Before the campaign nets of any kind were reportedly present in 5% to 12.7% of the households in the three districts (Table ). Less than 1% of children were reported to have slept under an ITN the previous night. Nine months after the campaign, net ownership and use had increased dramatically, with over 60% of the enrolled households reported to own an ITN in all three districts (Table ). Households in Tone that owned a net were more likely to hang their net than households in Ogou or Yoto (95.4% versus 75.7% and 62.9%, respectively, p < 0.001). Young children <5 years of age were present in 80.0%, 73.3% and 72.3% of eligible households in Yoto, Ogou and Tone, respectively. Based on the coverage survey results the community household level coverage of hanging ITNs (thus including households without young children) at the time of the survey was estimated to be 34.5%, 44.1% and 67.2% in Yoto, Ogou and Tone, respectively. ITN use during the previous night in the pooled group of children aged 0 - 59 months of age varied considerably between the three districts in the post-campaign survey, with prevalences of 35.9%, 43.8% and 80.6% in Yoto, Ogou and Tone, respectively (Table ). As the campaign only targeted children between nine to 59 months, and the post-intervention survey occurred nine months post-campaign, ITN use was also assessed by age group (Table ) and presence of a sibling who had been eligible for the campaign (Figure ). The use of an ITN was generally shared with other household members. Only 1.2% of children reportedly slept alone under an ITN. In 91.8% the mother reportedly slept with the child under the ITN, and 35% of children reportedly shared with both their mother and one or more siblings.
Reported and observed net coverage during the 2004 and 2005 surveys by district.
2005, current ITN use by age and presence of a targeted sibling <5 years of age in the household. Current ITN use was defined as reported ITN use during the previous night with a hanging ITN in the household.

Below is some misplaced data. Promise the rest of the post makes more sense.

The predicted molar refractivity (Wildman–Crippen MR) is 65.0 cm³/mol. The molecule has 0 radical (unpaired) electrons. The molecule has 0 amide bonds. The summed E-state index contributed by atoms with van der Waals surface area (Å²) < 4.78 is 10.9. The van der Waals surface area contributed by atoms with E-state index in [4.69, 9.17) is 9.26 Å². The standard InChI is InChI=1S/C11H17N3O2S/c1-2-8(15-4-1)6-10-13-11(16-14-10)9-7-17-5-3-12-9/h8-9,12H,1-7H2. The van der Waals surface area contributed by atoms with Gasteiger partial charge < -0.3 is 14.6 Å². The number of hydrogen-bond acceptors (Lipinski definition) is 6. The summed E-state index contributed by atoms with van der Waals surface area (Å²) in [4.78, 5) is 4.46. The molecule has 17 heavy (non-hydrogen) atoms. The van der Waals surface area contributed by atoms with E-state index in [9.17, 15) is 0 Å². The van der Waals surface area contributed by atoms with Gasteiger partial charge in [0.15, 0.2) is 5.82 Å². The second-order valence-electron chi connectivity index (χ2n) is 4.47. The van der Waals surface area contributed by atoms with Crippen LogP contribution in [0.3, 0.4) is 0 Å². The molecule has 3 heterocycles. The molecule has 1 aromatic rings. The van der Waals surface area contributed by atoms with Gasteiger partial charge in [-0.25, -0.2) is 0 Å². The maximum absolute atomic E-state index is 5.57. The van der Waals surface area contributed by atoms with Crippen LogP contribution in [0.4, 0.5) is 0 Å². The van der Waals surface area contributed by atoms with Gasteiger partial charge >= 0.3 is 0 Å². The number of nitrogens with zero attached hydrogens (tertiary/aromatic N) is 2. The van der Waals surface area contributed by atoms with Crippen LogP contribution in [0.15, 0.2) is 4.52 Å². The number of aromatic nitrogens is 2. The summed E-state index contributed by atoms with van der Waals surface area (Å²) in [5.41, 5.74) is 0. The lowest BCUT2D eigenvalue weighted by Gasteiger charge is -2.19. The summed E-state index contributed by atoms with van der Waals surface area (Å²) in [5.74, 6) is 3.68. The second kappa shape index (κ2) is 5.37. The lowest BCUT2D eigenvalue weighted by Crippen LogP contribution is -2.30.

Reported history of malaria and anaemia and related treatment
There was a marked reduction in reported fever cases and health care attendance in Ogou (Table ), but not in the other two districts. In Yoto, there was a smaller, but significant increase in reported fever cases for which health care was sought. The reported history of febrile episodes for which health care was sought, and the subsequent reported use of an anti-malarial or iron showed no decrease in 2005 compared to 2004 (Table ).
Reported history, health care seeking behavior, malaria and anaemia treatment in 2004 versus 2005 by district in 5331 children aged less than 5 years.
Overall, the prevalence of moderate-to-severe anaemia was 28% lower in 2005 compared to 2004 (PR = 0.72, 95%CI 0.62-0.84, adjusted for age group, SES and district) and there was a 0.35 g/dL (95%CI 0.25-0.45) increase in mean haemoglobin between the two survey points. Importantly, these differences between surveys depended on a combination of the district and the age category involved, in particular whether children were targeted by the campaign and were ≥18 months old or not at the time of the 2005 survey. When adding a three-way interaction term, survey × district × age group, to the model, its P-value was 0.048 for moderate to severe anaemia and 0.0008 for mean haemoglobin level. Because of this observed effect modification, results were also analysed stratified by both district and age group, as discussed below.